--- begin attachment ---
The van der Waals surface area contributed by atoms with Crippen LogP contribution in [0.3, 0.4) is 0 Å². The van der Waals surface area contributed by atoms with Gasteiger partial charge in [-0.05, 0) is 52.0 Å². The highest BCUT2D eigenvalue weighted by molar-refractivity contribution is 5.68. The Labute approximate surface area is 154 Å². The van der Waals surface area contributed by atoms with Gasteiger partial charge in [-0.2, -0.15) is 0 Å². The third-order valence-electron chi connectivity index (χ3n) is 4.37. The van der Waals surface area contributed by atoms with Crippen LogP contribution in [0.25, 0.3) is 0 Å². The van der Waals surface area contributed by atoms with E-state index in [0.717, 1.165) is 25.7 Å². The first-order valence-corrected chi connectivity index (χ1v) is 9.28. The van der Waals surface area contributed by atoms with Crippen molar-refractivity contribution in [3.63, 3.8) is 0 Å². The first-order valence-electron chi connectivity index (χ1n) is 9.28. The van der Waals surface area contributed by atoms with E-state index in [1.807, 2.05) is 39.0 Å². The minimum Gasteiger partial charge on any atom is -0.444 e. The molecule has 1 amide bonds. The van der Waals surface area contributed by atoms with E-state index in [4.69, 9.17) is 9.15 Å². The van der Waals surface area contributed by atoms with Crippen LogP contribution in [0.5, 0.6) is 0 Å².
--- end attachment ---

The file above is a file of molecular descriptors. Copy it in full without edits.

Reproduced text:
The van der Waals surface area contributed by atoms with Crippen LogP contribution in [0.3, 0.4) is 0 Å². The van der Waals surface area contributed by atoms with Gasteiger partial charge in [-0.05, 0) is 52.0 Å². The highest BCUT2D eigenvalue weighted by molar-refractivity contribution is 5.68. The Labute approximate surface area is 154 Å². The van der Waals surface area contributed by atoms with Gasteiger partial charge in [-0.2, -0.15) is 0 Å². The third-order valence-electron chi connectivity index (χ3n) is 4.37. The van der Waals surface area contributed by atoms with Crippen LogP contribution in [0.25, 0.3) is 0 Å². The van der Waals surface area contributed by atoms with E-state index in [0.717, 1.165) is 25.7 Å². The first-order valence-corrected chi connectivity index (χ1v) is 9.28. The van der Waals surface area contributed by atoms with Crippen molar-refractivity contribution in [3.63, 3.8) is 0 Å². The first-order valence-electron chi connectivity index (χ1n) is 9.28. The van der Waals surface area contributed by atoms with E-state index in [1.807, 2.05) is 39.0 Å². The minimum Gasteiger partial charge on any atom is -0.444 e. The molecule has 1 amide bonds. The van der Waals surface area contributed by atoms with E-state index in [4.69, 9.17) is 9.15 Å². The van der Waals surface area contributed by atoms with Crippen LogP contribution in [0.5, 0.6) is 0 Å².